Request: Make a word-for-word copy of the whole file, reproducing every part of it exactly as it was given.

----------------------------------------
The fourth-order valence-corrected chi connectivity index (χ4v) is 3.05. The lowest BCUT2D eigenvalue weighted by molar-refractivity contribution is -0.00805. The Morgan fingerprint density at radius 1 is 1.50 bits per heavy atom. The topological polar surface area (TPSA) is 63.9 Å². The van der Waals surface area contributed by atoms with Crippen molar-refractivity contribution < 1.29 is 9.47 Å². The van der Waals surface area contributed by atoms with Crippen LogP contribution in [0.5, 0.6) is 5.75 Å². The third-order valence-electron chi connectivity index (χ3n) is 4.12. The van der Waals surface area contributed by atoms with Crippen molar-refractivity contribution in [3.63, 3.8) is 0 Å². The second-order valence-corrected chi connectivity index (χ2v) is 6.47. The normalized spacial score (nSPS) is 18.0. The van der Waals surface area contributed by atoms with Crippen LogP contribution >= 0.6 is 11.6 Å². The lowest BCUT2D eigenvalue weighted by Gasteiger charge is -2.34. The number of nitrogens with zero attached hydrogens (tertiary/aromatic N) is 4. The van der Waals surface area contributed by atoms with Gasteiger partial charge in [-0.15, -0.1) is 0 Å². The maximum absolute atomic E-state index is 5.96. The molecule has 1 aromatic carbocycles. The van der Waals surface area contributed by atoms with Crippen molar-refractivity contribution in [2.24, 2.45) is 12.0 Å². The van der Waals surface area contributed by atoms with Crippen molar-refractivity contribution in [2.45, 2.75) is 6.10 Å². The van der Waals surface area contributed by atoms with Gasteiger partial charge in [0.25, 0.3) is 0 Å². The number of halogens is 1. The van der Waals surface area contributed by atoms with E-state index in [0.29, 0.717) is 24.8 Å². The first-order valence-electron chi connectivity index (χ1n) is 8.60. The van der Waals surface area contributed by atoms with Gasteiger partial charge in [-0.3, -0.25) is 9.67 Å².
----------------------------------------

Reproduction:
The fourth-order valence-corrected chi connectivity index (χ4v) is 3.05. The lowest BCUT2D eigenvalue weighted by molar-refractivity contribution is -0.00805. The Morgan fingerprint density at radius 1 is 1.50 bits per heavy atom. The topological polar surface area (TPSA) is 63.9 Å². The van der Waals surface area contributed by atoms with Crippen molar-refractivity contribution < 1.29 is 9.47 Å². The van der Waals surface area contributed by atoms with Crippen LogP contribution in [0.5, 0.6) is 5.75 Å². The third-order valence-electron chi connectivity index (χ3n) is 4.12. The van der Waals surface area contributed by atoms with Crippen molar-refractivity contribution in [3.63, 3.8) is 0 Å². The second-order valence-corrected chi connectivity index (χ2v) is 6.47. The normalized spacial score (nSPS) is 18.0. The van der Waals surface area contributed by atoms with Crippen LogP contribution >= 0.6 is 11.6 Å². The lowest BCUT2D eigenvalue weighted by Gasteiger charge is -2.34. The number of nitrogens with zero attached hydrogens (tertiary/aromatic N) is 4. The van der Waals surface area contributed by atoms with Gasteiger partial charge in [-0.15, -0.1) is 0 Å². The maximum absolute atomic E-state index is 5.96. The molecule has 1 aromatic carbocycles. The van der Waals surface area contributed by atoms with Crippen molar-refractivity contribution in [2.24, 2.45) is 12.0 Å². The van der Waals surface area contributed by atoms with Crippen molar-refractivity contribution in [2.45, 2.75) is 6.10 Å². The van der Waals surface area contributed by atoms with Gasteiger partial charge in [0.25, 0.3) is 0 Å². The number of halogens is 1. The van der Waals surface area contributed by atoms with E-state index in [0.29, 0.717) is 24.8 Å². The first-order valence-electron chi connectivity index (χ1n) is 8.60. The van der Waals surface area contributed by atoms with Gasteiger partial charge in [-0.3, -0.25) is 9.67 Å².